A writer, a scholar and an artist as well as the first and foremost chef of note from Mississippi, Howard Mitcham was a brilliant, stone-deaf, hard-drinking bohemian, raconteur and bon vivant who knew and corresponded with the great and near-great but who himself remains shadowed today. A name chef during what Anthony Bourdain called “the early happy days before the glamorization of chefs”, a historian and an artist as well, we should remember Mitcham with gusto, with horns, drums and strings. His Creole Gumbo and All That Jazz stands loud, proud and without a smidgen of pretension alongside any cookbook written in the past century, a robust ragout of recipes, music, art and lore. His Provincetown Seafood Cookbook, written with the same gregarious spirit, surely sates my fellow countrymen in Massachusetts as fully, but as his fellow Mississippian, Creole Gumbo strikes much closer to my heart.
Mitcham nurtured, cultivated and matured his sprawling genius in the rich enclaves of Provincetown and New Orleans. For decades he was a spectacular bird of passage, summering on Cape Cod, wintering in the French Quarter and coming home to Montgomery County, Mississippi at times. His books trumpet a passion for seafood; his eloquence on oysters and clams, shrimp and fish seems to pant with restraint. Mitcham wants you to partake of everything he knows and loves with the same gusto he does in hearty sentences that growl with gruff humor and wry authority. “People think I’m sort of coo-coo to publish my trade secrets and recipes,” he wrote, “but to me good food is like love, it should be given as wide a distribution as possible.”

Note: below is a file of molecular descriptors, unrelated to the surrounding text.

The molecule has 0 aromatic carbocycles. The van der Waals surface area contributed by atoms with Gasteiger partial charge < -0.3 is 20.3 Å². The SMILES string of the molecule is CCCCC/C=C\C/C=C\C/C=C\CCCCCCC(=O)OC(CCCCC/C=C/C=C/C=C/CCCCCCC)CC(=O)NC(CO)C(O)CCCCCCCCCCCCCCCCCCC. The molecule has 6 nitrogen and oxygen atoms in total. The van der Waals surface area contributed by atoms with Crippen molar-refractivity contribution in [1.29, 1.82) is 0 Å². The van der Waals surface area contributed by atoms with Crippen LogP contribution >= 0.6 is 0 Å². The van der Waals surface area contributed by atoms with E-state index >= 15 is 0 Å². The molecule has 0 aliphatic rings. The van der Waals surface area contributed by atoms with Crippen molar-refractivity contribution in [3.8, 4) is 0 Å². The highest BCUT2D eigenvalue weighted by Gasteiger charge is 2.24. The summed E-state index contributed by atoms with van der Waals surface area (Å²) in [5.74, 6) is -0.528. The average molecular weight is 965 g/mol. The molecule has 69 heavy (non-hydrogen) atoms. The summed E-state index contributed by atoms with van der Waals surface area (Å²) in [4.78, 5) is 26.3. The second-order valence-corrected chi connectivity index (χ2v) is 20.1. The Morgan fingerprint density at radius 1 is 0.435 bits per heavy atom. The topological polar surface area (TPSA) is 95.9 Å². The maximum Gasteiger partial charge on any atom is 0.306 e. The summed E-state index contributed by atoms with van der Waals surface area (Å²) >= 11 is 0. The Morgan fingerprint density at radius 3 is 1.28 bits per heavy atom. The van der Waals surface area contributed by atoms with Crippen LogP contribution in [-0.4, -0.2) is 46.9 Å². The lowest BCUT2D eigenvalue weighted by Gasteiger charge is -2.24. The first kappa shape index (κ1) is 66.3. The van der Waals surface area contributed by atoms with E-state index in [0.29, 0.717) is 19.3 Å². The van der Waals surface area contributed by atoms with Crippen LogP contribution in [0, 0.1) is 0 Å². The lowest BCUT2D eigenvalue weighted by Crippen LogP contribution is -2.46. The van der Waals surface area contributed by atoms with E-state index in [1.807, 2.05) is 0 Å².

James Howard Mitcham, Jr. was born in Winona, Mississippi on June 11, 1917. His father, a house painter, died when he was a year old. His mother moved to Vicksburg to find work, leaving the infant Howard with her parents on their watermelon farm on Sawmill Road. At sixteen Mitcham became deaf from nerve damage resulting from spinal meningitis. For the rest of his life, Mitcham spoke with a thick, booming Southern accent, but used sign language and notes to abet his frequent incoherence. He grew up loving jazz, a love silence didn’t kill. “The last song he ever heard was Billie Holiday’s ‘Am I Blue?’”, his daughter Sabina said. “Whenever he’d sing it, it would just break my heart. At his birthdays he would place his hand on the bell of a sax to get the beat.”
Mitcham attended Greenville High School with lifelong friend Shelby Foote as well as Walker Percy. A May 30, 1934 clipping from “The Pica”, the GHS school newspaper, includes a column by Mitcham (“Rigmarole”) and three poems
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